What I heard was nothing but complicated, contrapuntal charts, and a quite struggling orchestra who obviously had its difficulties to play Bob’s music adequately. The only musician who seemed to feel at home was trombonist Henning Berg.

    This was the kind of “teeth hurting” music, Bob was talking about. Well, it didn’t hurt, Bob, on the contrary: It proved to me once again the importance of not sticking to the routine, to the convenient if you want to improve as a man and musician.

    Thanks for helping me grow up, Bob.

  5. says

    Bob was a role model, a mentor and a friend. He turned a bunch of arrangers into composers through his work at BMI and he taught two generations of jazz composers to ask “why?” instead of just “what?” His growth process never stopped. As for his less accessible works, he always owned every note he produced and was always up front about the period when he “tried to make your teeth hurt”. Basie and Lutoslawski in near-perfect balance. He was one of a kind.

  6. Charlton Price says

    We count on you to add more from all you know and celebrate about Bob Brookmeyer — the man, the achievement, the legacy. I agree with John Bolger about the importance of his work with Getz. My special favorites are his work with Clark Terry — in the mid-1960s, and again decades later with the Vanguard Jazz Orchestra. To pick one of his many deservedly immortal arrangements, I’d choose his “St. Louis Blues” chart for The Vanguard group, when it was the Thad Jones-Mel Lewis Orchestra. That was almost a half-century ago.

    • Doug Ramsey says

      See the “Brookmeyer Revisited” post above this one on the main page. It includes video of Jones-Lewis playing the “St. Louis Blues” chart.

  7. says

    I played “The End” –the 10-minute final track from Brookmeyer’s penultimate album Spirit Music– at least six times yesterday. Each was more satisfying than the one that preceded it, and I look forward to hearing it again after work, this evening.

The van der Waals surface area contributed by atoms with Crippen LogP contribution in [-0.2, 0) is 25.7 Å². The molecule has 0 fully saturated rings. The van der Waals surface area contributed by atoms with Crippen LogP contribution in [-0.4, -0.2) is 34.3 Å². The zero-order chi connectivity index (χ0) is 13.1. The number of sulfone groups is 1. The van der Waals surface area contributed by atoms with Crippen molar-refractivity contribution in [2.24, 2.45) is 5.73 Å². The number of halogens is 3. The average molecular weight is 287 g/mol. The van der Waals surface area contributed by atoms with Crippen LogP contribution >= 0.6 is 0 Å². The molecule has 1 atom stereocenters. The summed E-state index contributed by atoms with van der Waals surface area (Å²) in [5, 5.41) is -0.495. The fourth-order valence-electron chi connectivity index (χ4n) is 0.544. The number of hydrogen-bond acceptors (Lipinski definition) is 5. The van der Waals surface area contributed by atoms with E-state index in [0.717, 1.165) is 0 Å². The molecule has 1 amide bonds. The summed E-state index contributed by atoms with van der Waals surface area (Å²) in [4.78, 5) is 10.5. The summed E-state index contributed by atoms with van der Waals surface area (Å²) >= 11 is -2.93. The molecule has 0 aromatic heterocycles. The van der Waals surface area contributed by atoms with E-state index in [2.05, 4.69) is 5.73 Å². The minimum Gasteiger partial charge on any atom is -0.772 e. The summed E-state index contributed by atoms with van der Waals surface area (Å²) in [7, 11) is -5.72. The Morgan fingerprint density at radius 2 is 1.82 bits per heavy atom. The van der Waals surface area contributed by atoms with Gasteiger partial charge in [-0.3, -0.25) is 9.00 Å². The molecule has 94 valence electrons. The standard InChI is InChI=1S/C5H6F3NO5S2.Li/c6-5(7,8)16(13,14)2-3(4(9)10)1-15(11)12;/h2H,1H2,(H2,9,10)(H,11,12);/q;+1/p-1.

When viewed in real-time, his career –and his life– took some sharp, and sometimes perilous, turns. (I think of one album of his in particular, Electricity, that I cannot bring myself to play. Outside of a few measures, it is thoroughly dissatisfying to me. And yet I have no intention of ever parting with it, perhaps because I might someday be in a place in my life where I can understand why he did what he did at that moment.)

    When viewed over time, I think Brookmeyer’s 60-year career path will be recognized as one of the great careers in the history of the arts. And wouldn’t it be terrific if we could just go back the sixty years, drop in on a Claude Thornhill job when Brook was playing Claude’s solo on “Snowfall” (as occasionally he did), knowing he’d soon be joining up with Stan Getz and then Mulligan, and watch it unfold all over again….?

  8. Rob D says

    Bob was one of the first guys I played “follow the sideman” with as I learned more about jazz. It was quite a journey with him. Definitely a unique voice on his instrument, and so many of you have pointed out his other strengths in arranging, composing and teaching.

    I enjoyed his rants on politics and the state of things, too, although I didn’t always agree with his assessments or what he thought should be done. It showed a mind that was still “raging against the coming of the night”. I had many older people in my life like Bob who told me to say what was on my mind. He was living proof that you should never give up that right even as you age.

    I just ordered a few CDs that some of you have mentioned are and were favourites. I truly appreciate that, as there are many blind spots in my knowledge, and I love the thrill of finding a treasure that may not be all that well known. It’s hard to lose giants like Brookmeyer. It’s very saddening, yet the music is immortal. That’s a precious gift he bequeathed to the world and we should be glad he did. RIP…

  9. Red Sullivan says

    There is no question that he must be considered, too, as one of the very greatest soloists – on any instrument – in all of jazz.
    He’s on that same list: the one that begins with Lester Young and Charles Christopher Parker, and Getz and Dexter… he’s there too.